Marine plans ‘Clinton defense’ in classified email case
Military | Review board said reserve officer should be discharged for using personal email to send a classified document
by Michael Cochrane
Posted 7/13/16, 09:19 am
A Marine Corps officer fighting to stay in the service plans to use a Hillary Clinton defense.
Maj. Jason Brezler, a reserve officer and New York City firefighter, is challenging a board of inquiry determination that he failed to observe correct procedures for handling classified information. His attorney this week said he will use FBI Director James Comey’s recommendation not to indict Clinton for her mishandling of classified material as an argument that Brezler should be treated no differently.
In 2012, Brezler received an urgent email from a former colleague in Afghanistan, telling him that Sarwar Jan, a corrupt Afghan police chief suspected of ties to the Taliban as well as child sex abuse, had gained access to a Marine base, according to a 2013 Military Times report. Brezler—who had kicked Sarwar off another base two years earlier for unethical behavior—used his personal Yahoo email account to send a classified briefing on Sarwar to the operations officer at the Afghan base.
When confronted by another officer about using an unsecure network to transmit classified material, Brezler reported himself to his superiors and cooperated with the Naval Investigative Service, according to the Military Times.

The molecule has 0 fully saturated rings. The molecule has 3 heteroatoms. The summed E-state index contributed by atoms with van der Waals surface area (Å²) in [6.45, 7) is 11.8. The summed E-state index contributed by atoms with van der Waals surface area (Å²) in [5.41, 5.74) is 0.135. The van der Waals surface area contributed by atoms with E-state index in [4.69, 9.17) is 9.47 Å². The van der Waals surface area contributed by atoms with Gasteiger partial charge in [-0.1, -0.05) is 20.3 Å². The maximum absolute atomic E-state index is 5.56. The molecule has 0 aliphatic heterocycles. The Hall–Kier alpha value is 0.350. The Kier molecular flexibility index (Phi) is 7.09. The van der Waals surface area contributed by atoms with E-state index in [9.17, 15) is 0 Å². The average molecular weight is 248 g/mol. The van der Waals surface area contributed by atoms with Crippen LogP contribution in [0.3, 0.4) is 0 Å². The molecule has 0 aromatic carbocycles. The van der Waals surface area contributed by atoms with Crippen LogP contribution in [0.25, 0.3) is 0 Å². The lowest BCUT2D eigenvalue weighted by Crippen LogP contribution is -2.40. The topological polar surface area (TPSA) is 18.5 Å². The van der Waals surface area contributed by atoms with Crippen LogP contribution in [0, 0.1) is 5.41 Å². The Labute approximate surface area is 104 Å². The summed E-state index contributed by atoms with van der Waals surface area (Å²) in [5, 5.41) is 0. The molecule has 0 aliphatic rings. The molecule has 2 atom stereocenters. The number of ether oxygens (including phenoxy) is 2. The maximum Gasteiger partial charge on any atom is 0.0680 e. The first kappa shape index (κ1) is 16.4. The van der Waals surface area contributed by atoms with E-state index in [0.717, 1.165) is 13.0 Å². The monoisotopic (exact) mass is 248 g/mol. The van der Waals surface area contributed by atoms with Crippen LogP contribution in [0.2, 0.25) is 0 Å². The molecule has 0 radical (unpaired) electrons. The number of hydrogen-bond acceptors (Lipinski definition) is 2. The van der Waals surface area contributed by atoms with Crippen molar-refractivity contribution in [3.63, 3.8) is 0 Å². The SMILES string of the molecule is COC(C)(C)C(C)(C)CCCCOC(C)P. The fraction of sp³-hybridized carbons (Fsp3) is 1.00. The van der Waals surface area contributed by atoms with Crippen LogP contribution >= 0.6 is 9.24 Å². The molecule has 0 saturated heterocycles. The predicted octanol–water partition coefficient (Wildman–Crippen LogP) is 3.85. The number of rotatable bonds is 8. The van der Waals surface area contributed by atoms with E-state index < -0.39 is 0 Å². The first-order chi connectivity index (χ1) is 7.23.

Seventeen days after Brezler’s emailed warning, a teenage Afghan boy, Sarwar Jan’s personal servant, grabbed an unsecured rifle and killed three Marines in the base gym.
Brezler’s attorney, Michael Bowe, argues his client is being punished for actions far less serious than those of the former secretary of state.
“Certainly, if Secretary Clinton becomes the next commander-in-chief, it would [be] the ultimate hypocrisy for her to declare others unfit for service based on alleged misconduct equal to or less serious than that she herself engaged,” Bowe told the Marine Corps Times.
Brezler sued the Marine Corps and the Department of the Navy in U.S. district court challenging the 2013 board of inquiry recommendation to discharge him from the service. The Marine Corps has agreed to postpone Brezler’s discharge until October while the lawsuit proceeds, according to the Marine Corps Times.
Members of congress have defended Brezler, including Rep. Duncan Hunter, R-Calif., who wrote Defense Secretary Ash Carter on Brezler’s behalf, urging him to review the case, according to the Marine Corps Times. Sen. Kirsten Gillibrand, D-N.Y., and Rep. Peter King, R-N.Y., wrote to Navy Secretary Ray Mabus, asking that Brezler receive fair treatment, according to a 2013 Military Times report.
Although Brezler’s use of an unclassified email account to warn his fellow Marines of a potential insider attack has drawn the most media attention, the board of inquiry also based its decision on the fact that Brezler’s personal computer hard drive contained more than 100 other documents marked “secret.”
Brezler testified at his hearing that he inadvertently brought home the classified documents following his 2010 deployment to Now Zad, Afghanistan, according to the Military Times. Limited technology resources in Afghanistan forced Marines to use personal computers and thumb drives, Brezler said.
But the Marine Corps prosecutor told the board Brezler “knowingly kept classified documents to inform a book he was writing about his Now Zad experiences,” according to the Military Times.
Michael is a World Journalism Institute graduate and a former WORLD correspondent.